Bergen International Festival
May 25 2012
Two little blokes they were; one about ten, his brother - with round glasses - about eight. Both had number two crewcuts; both looked sharpish. At interval they'd taken advantage of losing their parents in the crowd and of the sample chocolates and the promo-coffee with a kick like a moose. The nuclear grade coffee evidently did the trick. They sat alert in the middle of the front row almost immediately behind the pianist - who had his back to the audience - and absorbed the entire concerto: Beethoven's third.
The kids probably had no idea of the standard of the music they were listening to but the sell-out crowd did. At the end they roared approval. Two and a half thousand people leaped to their feet and not just because Andsnes was the home-boy made good - very good.
The playing was simply superb. Beautiful Beethoven. Perfect piano concerto-making.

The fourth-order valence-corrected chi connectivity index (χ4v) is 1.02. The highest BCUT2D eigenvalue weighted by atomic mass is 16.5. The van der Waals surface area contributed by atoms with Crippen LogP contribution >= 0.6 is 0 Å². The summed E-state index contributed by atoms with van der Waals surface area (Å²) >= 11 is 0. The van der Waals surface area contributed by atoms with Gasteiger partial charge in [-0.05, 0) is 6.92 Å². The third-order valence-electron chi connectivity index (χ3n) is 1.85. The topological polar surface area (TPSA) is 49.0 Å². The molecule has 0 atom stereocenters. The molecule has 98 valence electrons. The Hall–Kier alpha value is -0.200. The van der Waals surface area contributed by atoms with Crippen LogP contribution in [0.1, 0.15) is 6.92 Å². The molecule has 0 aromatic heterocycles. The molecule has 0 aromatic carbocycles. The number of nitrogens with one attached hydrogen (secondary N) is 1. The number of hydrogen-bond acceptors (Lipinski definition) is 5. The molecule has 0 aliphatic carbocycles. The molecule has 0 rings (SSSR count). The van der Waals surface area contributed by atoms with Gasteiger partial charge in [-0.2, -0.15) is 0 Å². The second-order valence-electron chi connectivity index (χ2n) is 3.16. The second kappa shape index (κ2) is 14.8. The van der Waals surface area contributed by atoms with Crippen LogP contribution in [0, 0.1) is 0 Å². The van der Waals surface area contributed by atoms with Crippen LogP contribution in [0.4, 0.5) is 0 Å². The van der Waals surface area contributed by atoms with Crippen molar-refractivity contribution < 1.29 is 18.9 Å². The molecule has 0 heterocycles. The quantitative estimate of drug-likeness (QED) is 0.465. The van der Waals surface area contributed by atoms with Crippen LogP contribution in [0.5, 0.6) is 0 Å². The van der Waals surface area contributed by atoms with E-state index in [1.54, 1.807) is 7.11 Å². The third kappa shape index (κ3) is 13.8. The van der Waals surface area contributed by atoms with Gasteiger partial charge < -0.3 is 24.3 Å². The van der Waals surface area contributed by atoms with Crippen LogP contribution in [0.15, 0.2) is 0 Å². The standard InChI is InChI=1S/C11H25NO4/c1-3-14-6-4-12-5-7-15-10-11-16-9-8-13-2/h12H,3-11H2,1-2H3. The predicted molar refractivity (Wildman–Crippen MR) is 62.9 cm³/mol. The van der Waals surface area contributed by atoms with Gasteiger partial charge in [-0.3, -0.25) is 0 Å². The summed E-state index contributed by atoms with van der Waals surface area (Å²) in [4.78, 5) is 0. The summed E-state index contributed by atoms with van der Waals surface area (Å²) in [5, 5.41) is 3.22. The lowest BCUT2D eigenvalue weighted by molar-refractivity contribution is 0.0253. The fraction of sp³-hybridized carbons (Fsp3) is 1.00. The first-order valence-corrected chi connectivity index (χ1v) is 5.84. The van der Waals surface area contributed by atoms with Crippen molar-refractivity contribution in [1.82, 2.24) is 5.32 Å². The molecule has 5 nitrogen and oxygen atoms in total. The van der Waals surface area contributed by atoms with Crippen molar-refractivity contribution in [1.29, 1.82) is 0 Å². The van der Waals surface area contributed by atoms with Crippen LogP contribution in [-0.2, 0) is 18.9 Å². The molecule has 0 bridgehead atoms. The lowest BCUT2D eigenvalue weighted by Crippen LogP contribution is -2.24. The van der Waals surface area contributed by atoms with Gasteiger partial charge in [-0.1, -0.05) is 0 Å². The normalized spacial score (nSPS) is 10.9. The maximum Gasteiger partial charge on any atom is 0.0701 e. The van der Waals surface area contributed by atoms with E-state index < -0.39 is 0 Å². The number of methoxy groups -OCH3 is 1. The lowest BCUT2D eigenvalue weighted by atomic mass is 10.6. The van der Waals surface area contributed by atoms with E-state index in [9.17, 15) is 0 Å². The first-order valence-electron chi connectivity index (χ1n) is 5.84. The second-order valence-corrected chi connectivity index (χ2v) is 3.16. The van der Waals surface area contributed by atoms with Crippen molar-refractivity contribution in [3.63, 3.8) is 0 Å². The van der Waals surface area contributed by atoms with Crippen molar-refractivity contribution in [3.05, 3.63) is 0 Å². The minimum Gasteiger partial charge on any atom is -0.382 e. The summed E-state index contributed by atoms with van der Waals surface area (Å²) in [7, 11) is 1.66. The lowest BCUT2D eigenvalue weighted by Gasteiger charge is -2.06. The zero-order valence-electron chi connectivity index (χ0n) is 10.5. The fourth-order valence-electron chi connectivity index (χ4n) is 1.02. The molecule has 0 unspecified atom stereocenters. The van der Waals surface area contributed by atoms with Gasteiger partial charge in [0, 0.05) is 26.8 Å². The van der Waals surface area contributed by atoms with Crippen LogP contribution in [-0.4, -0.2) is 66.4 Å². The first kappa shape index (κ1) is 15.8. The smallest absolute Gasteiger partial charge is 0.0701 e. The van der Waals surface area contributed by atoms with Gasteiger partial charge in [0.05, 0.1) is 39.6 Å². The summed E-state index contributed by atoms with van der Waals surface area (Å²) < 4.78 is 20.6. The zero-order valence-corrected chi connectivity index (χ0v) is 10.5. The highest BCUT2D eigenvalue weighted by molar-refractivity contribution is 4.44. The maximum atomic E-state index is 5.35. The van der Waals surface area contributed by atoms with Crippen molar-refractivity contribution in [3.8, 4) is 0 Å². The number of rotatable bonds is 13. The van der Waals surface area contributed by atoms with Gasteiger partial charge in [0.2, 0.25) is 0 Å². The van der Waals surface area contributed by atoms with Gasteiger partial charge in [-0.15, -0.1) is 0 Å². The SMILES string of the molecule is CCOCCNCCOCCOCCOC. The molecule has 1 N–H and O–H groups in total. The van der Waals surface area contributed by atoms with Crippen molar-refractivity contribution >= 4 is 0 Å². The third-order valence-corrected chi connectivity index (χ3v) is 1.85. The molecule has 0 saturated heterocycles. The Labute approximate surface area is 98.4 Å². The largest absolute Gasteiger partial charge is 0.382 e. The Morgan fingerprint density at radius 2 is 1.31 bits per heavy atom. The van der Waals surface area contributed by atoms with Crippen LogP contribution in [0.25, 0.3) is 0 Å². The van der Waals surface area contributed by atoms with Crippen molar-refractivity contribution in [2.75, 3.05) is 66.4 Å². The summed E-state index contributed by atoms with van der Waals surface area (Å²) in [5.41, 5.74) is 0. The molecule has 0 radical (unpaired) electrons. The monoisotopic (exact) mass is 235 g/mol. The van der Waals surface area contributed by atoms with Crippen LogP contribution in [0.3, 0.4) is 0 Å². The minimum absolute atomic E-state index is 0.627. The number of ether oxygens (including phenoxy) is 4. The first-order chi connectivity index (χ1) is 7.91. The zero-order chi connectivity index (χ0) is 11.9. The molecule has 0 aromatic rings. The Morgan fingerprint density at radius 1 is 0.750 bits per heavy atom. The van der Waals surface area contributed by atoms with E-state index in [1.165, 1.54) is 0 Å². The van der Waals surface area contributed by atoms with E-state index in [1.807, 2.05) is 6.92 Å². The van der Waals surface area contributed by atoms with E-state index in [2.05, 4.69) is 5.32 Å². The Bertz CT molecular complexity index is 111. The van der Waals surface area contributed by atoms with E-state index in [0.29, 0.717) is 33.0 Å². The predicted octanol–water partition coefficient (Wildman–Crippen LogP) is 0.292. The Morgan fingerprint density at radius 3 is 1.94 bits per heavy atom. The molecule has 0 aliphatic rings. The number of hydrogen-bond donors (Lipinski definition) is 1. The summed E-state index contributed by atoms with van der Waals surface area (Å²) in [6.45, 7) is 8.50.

Early on there were a number of indicators that this was to be. The first - and most obvious - was that the piano faced the orchestra - or, if you will - the pianist had his back to the audience. The second was that the pianist, when conducting, made no extravagant arm movements, no tortured hand gestures, no doubling-up in an agony of music making, no stamping of the foot to emphasise the down beat to bring in the brass: all gestures used by "maestro" Jensen conducting the NDR Radiophilharmonie in the same hall a few days later. The third, at the end, was that his orchestra loved him. They smiled at him - and each other - and applauded him because he had evidenty rolled in and said, "You blokes (men-blokes and more than 50% women-blokes) know what you are doing, I know what I am doing, let's go out there and do it". And they did. He treated his young players with respect and they responded with relaxed, precise, skilled music making.